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Christmas Gift toys for Sensory Seeking children

Updated on March 12, 2013
Chewy Tubes come in all shapes and sizes
Chewy Tubes come in all shapes and sizes
Picking the perfect gift isn't easy
Picking the perfect gift isn't easy


Bubbles are great for Sensory Seeking children
Bubbles are great for Sensory Seeking children
Bubbles provide endless fascination
Bubbles provide endless fascination
Bead Mazes are a good choice for many
Bead Mazes are a good choice for many
Bead Maze
Bead Maze
Thomas the Tank Engine Sound Book
Thomas the Tank Engine Sound Book

Chicco Butterfly Spinner

Chicco Butterfly Spinner
Chicco Butterfly Spinner


Hammock I bought at Hammockology
Hammock I bought at Hammockology
Hammock for Sensory Integration Therapy
Hammock for Sensory Integration Therapy

Christmas Presents for Sensory Seeking Children

There is no denying that the Christmas season is now fast approaching. It is always difficult to buy gifts and many of them do inevitably end of on Ebay described as unopened, unwanted gift or maybe in a box under the bed never again to see the light of day.

So how do you get it right when it is a present for a child with Special Needs who is not necessarily interested in the normal toys? Then add to that the difficulty of finding such toys in a regular Toy Store and it all adds up to a very difficult task. The best way to purchase a gift for a child with Autism or Sensory issues is to do your research beforehand.

For the older child an area of Special Interest in usually the best place to start for some this could be a particular TV Show such as Thomas the Tank Engine, or a topic such as everything to do with Dinosaurs, or it could be a fascination with Greek Mythology or a popular film franchise such as Harry Potter or the Twilight Saga.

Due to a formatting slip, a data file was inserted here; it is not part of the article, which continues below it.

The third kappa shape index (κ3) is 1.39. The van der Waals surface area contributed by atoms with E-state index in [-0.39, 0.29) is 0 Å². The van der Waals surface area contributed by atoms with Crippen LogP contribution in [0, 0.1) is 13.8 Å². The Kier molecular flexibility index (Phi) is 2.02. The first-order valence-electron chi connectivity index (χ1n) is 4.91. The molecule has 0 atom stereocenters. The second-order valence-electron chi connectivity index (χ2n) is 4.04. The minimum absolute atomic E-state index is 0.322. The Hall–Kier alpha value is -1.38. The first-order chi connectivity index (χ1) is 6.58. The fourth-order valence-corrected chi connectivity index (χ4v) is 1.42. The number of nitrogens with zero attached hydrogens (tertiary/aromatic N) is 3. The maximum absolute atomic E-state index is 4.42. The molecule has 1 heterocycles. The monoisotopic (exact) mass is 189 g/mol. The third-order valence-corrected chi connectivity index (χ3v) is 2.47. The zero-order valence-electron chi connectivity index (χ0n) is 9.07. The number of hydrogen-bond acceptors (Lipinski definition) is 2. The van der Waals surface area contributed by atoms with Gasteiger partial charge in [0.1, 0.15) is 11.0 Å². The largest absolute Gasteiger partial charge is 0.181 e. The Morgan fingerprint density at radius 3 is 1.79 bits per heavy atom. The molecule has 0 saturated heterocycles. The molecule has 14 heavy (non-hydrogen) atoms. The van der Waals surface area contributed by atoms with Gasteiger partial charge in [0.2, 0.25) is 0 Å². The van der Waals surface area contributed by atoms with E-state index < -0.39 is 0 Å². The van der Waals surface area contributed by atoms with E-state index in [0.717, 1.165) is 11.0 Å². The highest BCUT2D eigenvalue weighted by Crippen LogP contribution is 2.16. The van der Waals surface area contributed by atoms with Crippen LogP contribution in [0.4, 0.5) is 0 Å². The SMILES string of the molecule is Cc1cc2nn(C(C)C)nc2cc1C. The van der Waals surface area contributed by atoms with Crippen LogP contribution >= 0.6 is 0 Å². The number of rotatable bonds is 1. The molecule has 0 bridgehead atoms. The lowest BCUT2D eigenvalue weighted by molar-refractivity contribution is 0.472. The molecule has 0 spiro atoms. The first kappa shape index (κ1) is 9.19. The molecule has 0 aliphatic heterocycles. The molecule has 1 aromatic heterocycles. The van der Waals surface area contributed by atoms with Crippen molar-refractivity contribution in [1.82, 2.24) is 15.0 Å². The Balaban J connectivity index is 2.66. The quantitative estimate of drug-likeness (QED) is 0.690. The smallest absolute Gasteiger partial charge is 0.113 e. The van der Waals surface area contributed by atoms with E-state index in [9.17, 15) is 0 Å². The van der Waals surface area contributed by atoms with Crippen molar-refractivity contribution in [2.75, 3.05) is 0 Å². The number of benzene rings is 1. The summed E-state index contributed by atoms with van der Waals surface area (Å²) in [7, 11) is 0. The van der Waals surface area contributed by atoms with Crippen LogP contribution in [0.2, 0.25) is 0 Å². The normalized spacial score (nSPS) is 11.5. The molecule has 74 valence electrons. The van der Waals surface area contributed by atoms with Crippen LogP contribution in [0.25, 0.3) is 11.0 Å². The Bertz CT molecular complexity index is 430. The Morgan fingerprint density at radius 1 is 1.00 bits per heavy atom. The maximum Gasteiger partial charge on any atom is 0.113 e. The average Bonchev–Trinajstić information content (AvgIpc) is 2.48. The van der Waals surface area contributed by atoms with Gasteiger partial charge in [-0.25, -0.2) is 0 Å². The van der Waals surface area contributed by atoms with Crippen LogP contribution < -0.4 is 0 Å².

The younger child though poses a bit more of a challenge. Often it might be advisable to choose to items similar to sensory toys that the child might have already or to choose practical items that will help give the child sensory stimulation.

Chewy Tubes

For me I can never have too many Chewy Tubes. Today they come in all different shapes and sizes. Very often children who are sensory seeking want to be constantly biting into something in their mouths.

You may have noticed that as a toddler your child was always sucking their hands, chewing their clothes and their bibs all the time or putting anything and everything into their mouths at every given opportunity. Of course many toddlers do this as a way of exploring their environment too and it is not really that unusual in general.

But with children with Autism and always children with Fragile X Syndrome this phase tends to continue. For them it is a form of sensory relief that helps them to cope with stress and anxiety and regulate their senses. Unfortunately though it can be dangerous for them too as they could ingest anything, something may become caught in their throats and it can also lead to tooth damage. So that's why I find Chewy Tubes to be a safer and more acceptable alternative.